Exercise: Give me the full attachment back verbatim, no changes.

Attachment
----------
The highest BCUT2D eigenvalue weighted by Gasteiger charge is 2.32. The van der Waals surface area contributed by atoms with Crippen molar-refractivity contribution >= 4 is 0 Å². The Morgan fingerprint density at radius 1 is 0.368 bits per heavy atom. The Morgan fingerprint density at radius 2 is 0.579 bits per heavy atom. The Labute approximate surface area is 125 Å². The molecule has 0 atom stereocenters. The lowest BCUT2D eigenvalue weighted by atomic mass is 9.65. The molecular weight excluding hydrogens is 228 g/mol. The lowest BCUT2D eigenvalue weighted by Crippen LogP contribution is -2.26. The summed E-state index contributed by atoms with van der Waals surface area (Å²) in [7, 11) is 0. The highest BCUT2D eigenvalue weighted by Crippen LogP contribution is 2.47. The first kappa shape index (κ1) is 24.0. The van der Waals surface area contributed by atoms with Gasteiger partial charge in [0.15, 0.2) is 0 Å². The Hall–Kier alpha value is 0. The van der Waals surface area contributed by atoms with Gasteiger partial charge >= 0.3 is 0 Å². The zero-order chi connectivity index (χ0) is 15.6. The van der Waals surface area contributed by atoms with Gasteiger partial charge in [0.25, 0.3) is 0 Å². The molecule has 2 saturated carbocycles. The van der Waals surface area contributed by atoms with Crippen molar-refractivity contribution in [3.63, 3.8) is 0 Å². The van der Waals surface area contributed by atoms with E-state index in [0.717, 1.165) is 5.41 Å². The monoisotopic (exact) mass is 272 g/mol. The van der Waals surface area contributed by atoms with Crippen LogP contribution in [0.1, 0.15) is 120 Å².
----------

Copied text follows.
The highest BCUT2D eigenvalue weighted by Gasteiger charge is 2.32. The van der Waals surface area contributed by atoms with Crippen molar-refractivity contribution >= 4 is 0 Å². The Morgan fingerprint density at radius 1 is 0.368 bits per heavy atom. The Morgan fingerprint density at radius 2 is 0.579 bits per heavy atom. The Labute approximate surface area is 125 Å². The molecule has 0 atom stereocenters. The lowest BCUT2D eigenvalue weighted by atomic mass is 9.65. The molecular weight excluding hydrogens is 228 g/mol. The lowest BCUT2D eigenvalue weighted by Crippen LogP contribution is -2.26. The summed E-state index contributed by atoms with van der Waals surface area (Å²) in [7, 11) is 0. The highest BCUT2D eigenvalue weighted by Crippen LogP contribution is 2.47. The first kappa shape index (κ1) is 24.0. The van der Waals surface area contributed by atoms with Gasteiger partial charge in [0.15, 0.2) is 0 Å². The Hall–Kier alpha value is 0. The van der Waals surface area contributed by atoms with Gasteiger partial charge >= 0.3 is 0 Å². The zero-order chi connectivity index (χ0) is 15.6. The van der Waals surface area contributed by atoms with Gasteiger partial charge in [0.25, 0.3) is 0 Å². The molecule has 2 saturated carbocycles. The van der Waals surface area contributed by atoms with Crippen molar-refractivity contribution in [3.63, 3.8) is 0 Å². The van der Waals surface area contributed by atoms with E-state index in [0.717, 1.165) is 5.41 Å². The monoisotopic (exact) mass is 272 g/mol. The van der Waals surface area contributed by atoms with Crippen LogP contribution in [0.1, 0.15) is 120 Å².